Friday, October 31, 2008

Friday October 31, 2008

Q; While on "Rapid response team", you have been called to drug rehab. unit to evaluate a 34 year old female who found hypotensive and dizzy. Nurses confirmed that under strict watch, no narcotic has been taken by patient. As you hook the monitor, it shows frequent runs of Torsades De Pointes. Review of medicine list shows patient under treatment with methadone and 3 days ago started on Levofloxacin for suspected UTI?

Answer: Methadone induced QT prolongation, converted into Torsades due to Levaquin interaction.

Methadone is a long-acting narcotic pain medication commonly used in the treatment of narcotics addiction. Methadone causes prolongation of the QT interval and explains the development of Torsades De Pointes. Methadone causes dose-related increases in the QTC interval. Drugs taken by methadone patients may precipitate dangerous drug interactions when used with methadone, including prolongation of the QT interval.

Related Article:
A Twist on Torsade: A Prolonged QT Interval on Methadone (J Gen Intern Med. 2006 November; 21(11): C9–C12)

Thursday, October 30, 2008

Thursday October 30, 2008

After successful completion of Transjugular Intrahepatic Porto-systemic Shunt (TIPS) for variceal bleeding - hepatic encephalopathy __________ ?

A) tends to get better

B) tends to get worse

C) It has nothing to do with TIPS

Answer is B

Hepatic encephalopathy tends to get worse after successful completion of TIPS as due to shunting, blood flow to the liver is reduced, which might result in increase toxic substances reaching the brain without being metabolized first by the liver. It can be treated medically such as diet, lactulose or by narrowing of the shunt by insertion of a reducing stent.

References: click to get abstract/article

1. Treatment for hepatic encephalopathy: tips from TIPS? - Journal of Hepatology 42 (2005) 626–628

2. Hepatic encephalopathy after TIPS-- retrospective study - Vnitr Lek. 2002 May;48(5):390-5

3. TIPS for Prevention of Recurrent Bleeding in Patients with Cirrhosis: Meta-analysis of Randomized Clinical Trials - Radiology. 1999;212:411-421

Wednesday, October 29, 2008

Wednesday October 29, 2008

Q: What is the maximum length of guide-wire to be advanced to avoid guide-wire lost and embolism during subclavian or internal jugular venous catheterization?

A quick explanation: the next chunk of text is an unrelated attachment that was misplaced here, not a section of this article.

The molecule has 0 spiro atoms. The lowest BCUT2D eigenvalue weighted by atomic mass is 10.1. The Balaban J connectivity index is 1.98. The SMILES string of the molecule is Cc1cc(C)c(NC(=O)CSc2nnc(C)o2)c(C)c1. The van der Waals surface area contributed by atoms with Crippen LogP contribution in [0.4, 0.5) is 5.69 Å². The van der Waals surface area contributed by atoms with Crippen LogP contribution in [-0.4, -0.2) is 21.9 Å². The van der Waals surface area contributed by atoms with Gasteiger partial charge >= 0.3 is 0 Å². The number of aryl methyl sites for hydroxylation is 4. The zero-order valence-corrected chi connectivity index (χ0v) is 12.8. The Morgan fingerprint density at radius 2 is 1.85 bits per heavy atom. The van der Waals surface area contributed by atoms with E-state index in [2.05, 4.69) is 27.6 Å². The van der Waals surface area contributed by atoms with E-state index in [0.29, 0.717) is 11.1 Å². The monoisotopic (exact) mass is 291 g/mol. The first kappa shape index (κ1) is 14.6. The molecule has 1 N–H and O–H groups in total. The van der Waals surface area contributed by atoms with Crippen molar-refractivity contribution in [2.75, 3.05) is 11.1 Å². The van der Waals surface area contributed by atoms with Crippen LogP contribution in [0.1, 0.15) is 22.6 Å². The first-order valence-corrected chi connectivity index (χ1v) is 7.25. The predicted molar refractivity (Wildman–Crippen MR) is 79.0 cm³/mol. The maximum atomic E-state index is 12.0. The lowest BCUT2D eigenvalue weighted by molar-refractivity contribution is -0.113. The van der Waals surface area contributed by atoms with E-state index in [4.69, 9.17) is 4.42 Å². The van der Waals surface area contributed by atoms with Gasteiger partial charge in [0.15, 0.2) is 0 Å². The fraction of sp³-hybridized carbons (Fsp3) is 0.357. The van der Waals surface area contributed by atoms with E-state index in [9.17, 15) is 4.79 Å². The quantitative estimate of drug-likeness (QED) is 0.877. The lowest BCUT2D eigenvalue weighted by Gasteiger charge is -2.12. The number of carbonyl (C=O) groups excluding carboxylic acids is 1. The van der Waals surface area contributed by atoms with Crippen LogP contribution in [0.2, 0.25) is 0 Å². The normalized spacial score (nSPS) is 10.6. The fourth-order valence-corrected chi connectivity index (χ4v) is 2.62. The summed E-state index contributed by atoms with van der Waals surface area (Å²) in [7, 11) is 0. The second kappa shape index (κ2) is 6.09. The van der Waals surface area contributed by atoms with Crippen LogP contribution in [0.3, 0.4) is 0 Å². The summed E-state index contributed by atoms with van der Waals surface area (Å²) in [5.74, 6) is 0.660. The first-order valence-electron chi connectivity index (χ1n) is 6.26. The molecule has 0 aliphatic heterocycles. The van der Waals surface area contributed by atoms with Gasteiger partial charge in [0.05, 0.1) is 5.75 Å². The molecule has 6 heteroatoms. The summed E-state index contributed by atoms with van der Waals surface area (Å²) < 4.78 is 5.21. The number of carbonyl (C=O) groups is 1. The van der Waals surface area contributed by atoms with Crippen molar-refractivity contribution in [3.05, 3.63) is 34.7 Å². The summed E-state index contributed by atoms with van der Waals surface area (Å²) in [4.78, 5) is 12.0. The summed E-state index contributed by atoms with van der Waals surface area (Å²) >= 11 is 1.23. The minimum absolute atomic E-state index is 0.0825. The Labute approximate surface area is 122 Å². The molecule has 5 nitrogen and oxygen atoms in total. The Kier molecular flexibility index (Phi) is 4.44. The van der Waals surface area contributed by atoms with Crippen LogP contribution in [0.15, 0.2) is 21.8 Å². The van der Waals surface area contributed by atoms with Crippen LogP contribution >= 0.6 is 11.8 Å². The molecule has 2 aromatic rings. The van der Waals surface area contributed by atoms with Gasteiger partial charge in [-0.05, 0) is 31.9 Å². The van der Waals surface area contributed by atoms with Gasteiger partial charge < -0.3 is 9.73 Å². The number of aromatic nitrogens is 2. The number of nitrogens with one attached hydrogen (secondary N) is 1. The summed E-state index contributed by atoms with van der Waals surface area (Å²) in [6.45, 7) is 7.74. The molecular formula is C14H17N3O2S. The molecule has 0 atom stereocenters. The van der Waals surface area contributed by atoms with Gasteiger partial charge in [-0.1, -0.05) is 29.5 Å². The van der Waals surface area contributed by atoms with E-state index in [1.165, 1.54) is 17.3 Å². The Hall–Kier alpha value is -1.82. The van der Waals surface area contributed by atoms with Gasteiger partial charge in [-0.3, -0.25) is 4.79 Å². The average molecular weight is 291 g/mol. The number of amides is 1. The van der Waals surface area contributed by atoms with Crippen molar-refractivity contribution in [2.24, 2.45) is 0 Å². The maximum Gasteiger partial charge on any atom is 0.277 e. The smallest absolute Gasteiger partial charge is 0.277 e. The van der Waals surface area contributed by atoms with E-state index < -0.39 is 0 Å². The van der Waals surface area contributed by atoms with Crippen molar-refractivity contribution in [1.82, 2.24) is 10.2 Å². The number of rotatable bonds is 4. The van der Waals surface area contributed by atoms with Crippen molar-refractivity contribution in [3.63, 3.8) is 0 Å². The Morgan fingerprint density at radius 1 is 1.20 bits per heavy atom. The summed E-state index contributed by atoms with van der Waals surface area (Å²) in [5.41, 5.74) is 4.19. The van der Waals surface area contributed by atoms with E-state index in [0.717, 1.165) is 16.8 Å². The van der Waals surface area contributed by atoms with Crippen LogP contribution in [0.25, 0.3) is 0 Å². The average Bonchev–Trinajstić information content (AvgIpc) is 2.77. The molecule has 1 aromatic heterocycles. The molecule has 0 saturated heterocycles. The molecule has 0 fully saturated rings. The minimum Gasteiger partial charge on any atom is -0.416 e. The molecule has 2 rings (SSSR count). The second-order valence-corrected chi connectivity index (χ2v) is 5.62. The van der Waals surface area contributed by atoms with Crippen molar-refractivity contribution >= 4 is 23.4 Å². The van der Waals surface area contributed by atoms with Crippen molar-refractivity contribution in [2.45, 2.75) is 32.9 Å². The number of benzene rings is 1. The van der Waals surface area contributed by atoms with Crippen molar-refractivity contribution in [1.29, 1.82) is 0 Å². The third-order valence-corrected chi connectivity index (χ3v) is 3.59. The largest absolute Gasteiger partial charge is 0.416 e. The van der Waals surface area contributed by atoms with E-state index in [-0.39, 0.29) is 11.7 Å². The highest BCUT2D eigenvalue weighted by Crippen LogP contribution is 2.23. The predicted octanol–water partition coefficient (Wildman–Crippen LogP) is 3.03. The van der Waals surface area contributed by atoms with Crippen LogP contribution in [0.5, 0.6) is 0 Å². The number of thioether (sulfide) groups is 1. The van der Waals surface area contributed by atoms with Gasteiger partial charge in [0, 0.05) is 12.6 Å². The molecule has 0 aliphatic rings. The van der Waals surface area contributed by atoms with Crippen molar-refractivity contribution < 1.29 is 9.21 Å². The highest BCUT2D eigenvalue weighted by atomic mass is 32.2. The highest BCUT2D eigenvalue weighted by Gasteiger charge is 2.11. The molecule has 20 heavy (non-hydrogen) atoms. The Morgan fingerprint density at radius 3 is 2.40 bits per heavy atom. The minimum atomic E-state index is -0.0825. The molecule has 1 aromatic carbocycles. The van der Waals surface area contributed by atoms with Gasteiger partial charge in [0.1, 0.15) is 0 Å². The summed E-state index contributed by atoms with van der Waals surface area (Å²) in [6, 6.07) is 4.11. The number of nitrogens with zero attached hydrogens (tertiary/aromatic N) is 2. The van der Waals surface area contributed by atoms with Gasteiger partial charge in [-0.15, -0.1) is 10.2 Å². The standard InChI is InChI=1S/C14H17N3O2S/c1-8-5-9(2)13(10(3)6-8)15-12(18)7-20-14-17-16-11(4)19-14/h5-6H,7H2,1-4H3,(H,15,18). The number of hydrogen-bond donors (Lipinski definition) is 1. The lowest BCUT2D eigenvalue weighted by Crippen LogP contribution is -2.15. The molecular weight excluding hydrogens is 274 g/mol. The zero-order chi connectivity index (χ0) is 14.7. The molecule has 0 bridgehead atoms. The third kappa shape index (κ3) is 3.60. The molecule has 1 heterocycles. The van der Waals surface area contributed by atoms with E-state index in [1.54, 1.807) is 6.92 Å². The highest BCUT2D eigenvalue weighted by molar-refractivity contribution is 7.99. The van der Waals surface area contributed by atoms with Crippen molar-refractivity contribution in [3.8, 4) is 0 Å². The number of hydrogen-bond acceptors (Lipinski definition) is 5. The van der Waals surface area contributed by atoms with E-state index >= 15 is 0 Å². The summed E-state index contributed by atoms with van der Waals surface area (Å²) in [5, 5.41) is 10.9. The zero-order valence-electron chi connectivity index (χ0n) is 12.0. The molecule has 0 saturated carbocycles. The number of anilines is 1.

About 18 cm (may be little less in right IJ)

Beside not to loose control of guide-wire, it is appropriate to know the markings on guidewire in CVC kit. Patient height is less reliable in predicting a safe wire length. 18 cm should be considered the upper limit of guidewire introduced during central catheter placement in adults

Related Previous Pearl:
Peres Nomogram to calculate appropriate length of central line depth

Reference: click to get abstract

How much guidewire is too much? Direct measurement of the distance from subclavian and internal jugular vein access sites to the superior vena cava-atrial junction during central venous catheter placement - Critical Care Medicine. 28(1):138-142, January 2000

Tuesday, October 28, 2008

Tuesday October 28, 2008

Q; What level of extrinsic PEEP should be applied to counter act (intrinsic) auto-PEEP?

A; 75 - 85% of auto-PEEP.

Keeping extrinsic PEEP lower than auto-PEEP not only effectively counter acts auto-PEEP but also any ciruclatory depression or lung hyperinflation is unlikely to occur at extrinsic PEEP slightly lower than intrinsic PEEP value.

Read precise review on auto-peep: Auto-positive end-expiratory pressure: Mechanisms and treatment , M.M. MUGHAL, D.A. CULVER, O.A. MINAI, and A.C. ARROLIGA - CLEVELAND CLINIC JOURNAL OF MEDICINE VOLUME 72 • NUMBER 9 SEPTEMBER 2005

Monday, October 27, 2008

Monday October 27, 2008

Q: Right main stem intubation is common but what percentage of intubations may end up in left main stem?

A: About 5%

Sunday, October 26, 2008

Sunday October 26, 2008

Q: Which commonly use cardiovascular drip in ICU may prolong QT interval (and may cause torsades de pointes)?

A: Vasopressin

Saturday, October 25, 2008

Saturday October 25, 2008
Warning regarding scam “Certification Boards”

ABIM has received reports from several of our diplomates regarding letters and solicitations they have received from groups offering “certification” in Geriatric Medicine, Cardiology and Hospital Medicine, among other things. ABIM is concerned about the welfare of patients who may choose doctors representing themselves as “board certified” based on their possession of a certificate from unaccredited “boards” that award certificates but require no accredited training, testing or medical background review. Have you been contacted by any of the following groups? These phony “medical boards” have been reported to ABIM as fraudulent, and if you hear from them, or receive any certification information that seems suspicious, ABIM would like to know about it.

If you have been approached by an organization calling itself a board that is not a member of ABMS or the American Osteopathic Association or has not established its status by state licensure board recognition, please e-mail for information on these possible “scams” and what can be done to assure the professional integrity of medical specialty certification.